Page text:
4. Except now the unions are suing over the constitutionality of the law, saying it treats different public sector unions unequally – some lose their collective bargaining rights, while others – such as police, fire, et al – get to keep them. One hurdle crushed, another to get over.

    What’s your opinion on their lawsuit? Does it depend on the judge hearing the case, or does it have merit?

  5. The judge hearing the case usually has a vast impact on litigation. I doubt if it has merit since government contracts usually do not come under equal protection analysis unless discrimination is evident on some basis such as race or sex. A government is under no obligation to recognize public employee unions at all, so the argument that a state government may not treat them differently under statute strikes me as farcial on its face. Many states, for example, restrict the ability of certain unions, usually police and firemen, to strike, and those restrictions have been upheld time and again.

  6. Turning out to be “the Lawyer Relief bill.” The unionistas are already in federal court trying yet another legal maneuver to block implementation. Meanwhile the Democrats, as usual, are doing everything they can to be obstructionist including prolonging recall elections in senate districts where they were challenged. WI, my home for the past 15 years, is a national embarrassment.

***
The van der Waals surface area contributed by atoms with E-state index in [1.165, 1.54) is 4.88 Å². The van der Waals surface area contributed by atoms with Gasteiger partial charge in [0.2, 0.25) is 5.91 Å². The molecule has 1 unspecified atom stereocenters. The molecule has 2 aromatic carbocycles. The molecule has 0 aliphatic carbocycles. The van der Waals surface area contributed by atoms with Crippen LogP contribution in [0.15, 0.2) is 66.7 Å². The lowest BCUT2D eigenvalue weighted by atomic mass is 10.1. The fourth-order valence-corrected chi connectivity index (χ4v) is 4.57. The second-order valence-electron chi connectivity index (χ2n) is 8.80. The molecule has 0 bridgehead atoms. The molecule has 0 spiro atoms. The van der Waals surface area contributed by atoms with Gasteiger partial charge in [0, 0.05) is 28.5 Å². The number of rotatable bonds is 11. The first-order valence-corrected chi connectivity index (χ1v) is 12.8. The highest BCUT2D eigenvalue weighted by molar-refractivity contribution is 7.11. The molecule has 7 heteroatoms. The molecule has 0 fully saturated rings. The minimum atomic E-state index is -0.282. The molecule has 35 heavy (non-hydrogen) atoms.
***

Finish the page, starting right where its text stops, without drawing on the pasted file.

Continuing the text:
7. Joe,

    NY has WI beat by miles.

    They’re about to legislationally sanctify sodomy and we hear not one word from any church leader anywhere in the Umpire Stake.

    Plus, they keep voting for sordid solons like Anthony Weiner.

  8. Mr. Shaw. Re Weiner, not any more. And, yes, I was born and bred in NYC and know all too well about its sordid past and present.

  9. T. Shaw,

    While I agree with youur sentiment (NYS is worse than WI), it is inaccurate to state that nno clergy on NYS has spokeen against the pending sanctificattion of homosexual filth by the NYS legislature. The USCCB president, Archbishop Timothy Dolan of NYC, has issued the obligatory statements against tthis at the USCCB meeting televised yesterday afternoon on EWTN TV. I got home from work about 5 pm and caught somethinng about him speaking on this very topic. Please see this web link for more details:


    Nevertheless, you are correct. Bishop Hubbard of Albany, NY – the guy who eulogized Andy “I am an adulterer” Cuomo who is intent on sanctifying godless sodomy and who lives with his concubine and to whom Hubbard distributed Holy Communion – has done much to damage the Church in NYS. Yet he remains the USCCB social justice flunky. NYS is filled with like-minded clergy, and thus when I visit my children in Syracuse, NY, I find more than half the pews in the Catholic Churches empty.

    The clerical embracing of godless liberal progressive demokracy has done much to weaken the Church in the Empire State. Sorry, folks. That’s the way it is. Too few good clergy and too many heterodox ones